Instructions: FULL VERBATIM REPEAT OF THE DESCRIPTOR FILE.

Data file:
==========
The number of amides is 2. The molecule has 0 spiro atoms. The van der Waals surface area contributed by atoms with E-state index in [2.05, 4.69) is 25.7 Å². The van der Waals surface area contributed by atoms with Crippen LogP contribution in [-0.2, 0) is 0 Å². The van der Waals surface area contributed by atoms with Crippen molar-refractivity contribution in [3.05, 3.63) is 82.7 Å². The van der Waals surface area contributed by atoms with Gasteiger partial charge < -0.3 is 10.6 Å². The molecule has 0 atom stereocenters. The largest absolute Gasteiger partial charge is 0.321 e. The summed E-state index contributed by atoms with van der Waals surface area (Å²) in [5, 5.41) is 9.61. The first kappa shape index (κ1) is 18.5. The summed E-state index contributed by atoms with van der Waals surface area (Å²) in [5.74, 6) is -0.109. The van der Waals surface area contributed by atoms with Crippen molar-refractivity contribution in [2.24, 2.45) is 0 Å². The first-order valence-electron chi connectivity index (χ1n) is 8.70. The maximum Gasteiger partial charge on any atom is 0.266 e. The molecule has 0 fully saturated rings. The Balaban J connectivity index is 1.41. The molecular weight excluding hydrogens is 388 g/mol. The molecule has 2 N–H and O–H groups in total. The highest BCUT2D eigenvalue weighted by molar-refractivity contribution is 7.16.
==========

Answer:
The number of amides is 2. The molecule has 0 spiro atoms. The van der Waals surface area contributed by atoms with E-state index in [2.05, 4.69) is 25.7 Å². The van der Waals surface area contributed by atoms with Crippen LogP contribution in [-0.2, 0) is 0 Å². The van der Waals surface area contributed by atoms with Crippen molar-refractivity contribution in [3.05, 3.63) is 82.7 Å². The van der Waals surface area contributed by atoms with Gasteiger partial charge < -0.3 is 10.6 Å². The molecule has 0 atom stereocenters. The largest absolute Gasteiger partial charge is 0.321 e. The summed E-state index contributed by atoms with van der Waals surface area (Å²) in [5, 5.41) is 9.61. The first kappa shape index (κ1) is 18.5. The summed E-state index contributed by atoms with van der Waals surface area (Å²) in [5.74, 6) is -0.109. The van der Waals surface area contributed by atoms with Crippen molar-refractivity contribution in [2.24, 2.45) is 0 Å². The first-order valence-electron chi connectivity index (χ1n) is 8.70. The maximum Gasteiger partial charge on any atom is 0.266 e. The molecule has 0 fully saturated rings. The Balaban J connectivity index is 1.41. The molecular weight excluding hydrogens is 388 g/mol. The molecule has 2 N–H and O–H groups in total. The highest BCUT2D eigenvalue weighted by molar-refractivity contribution is 7.16.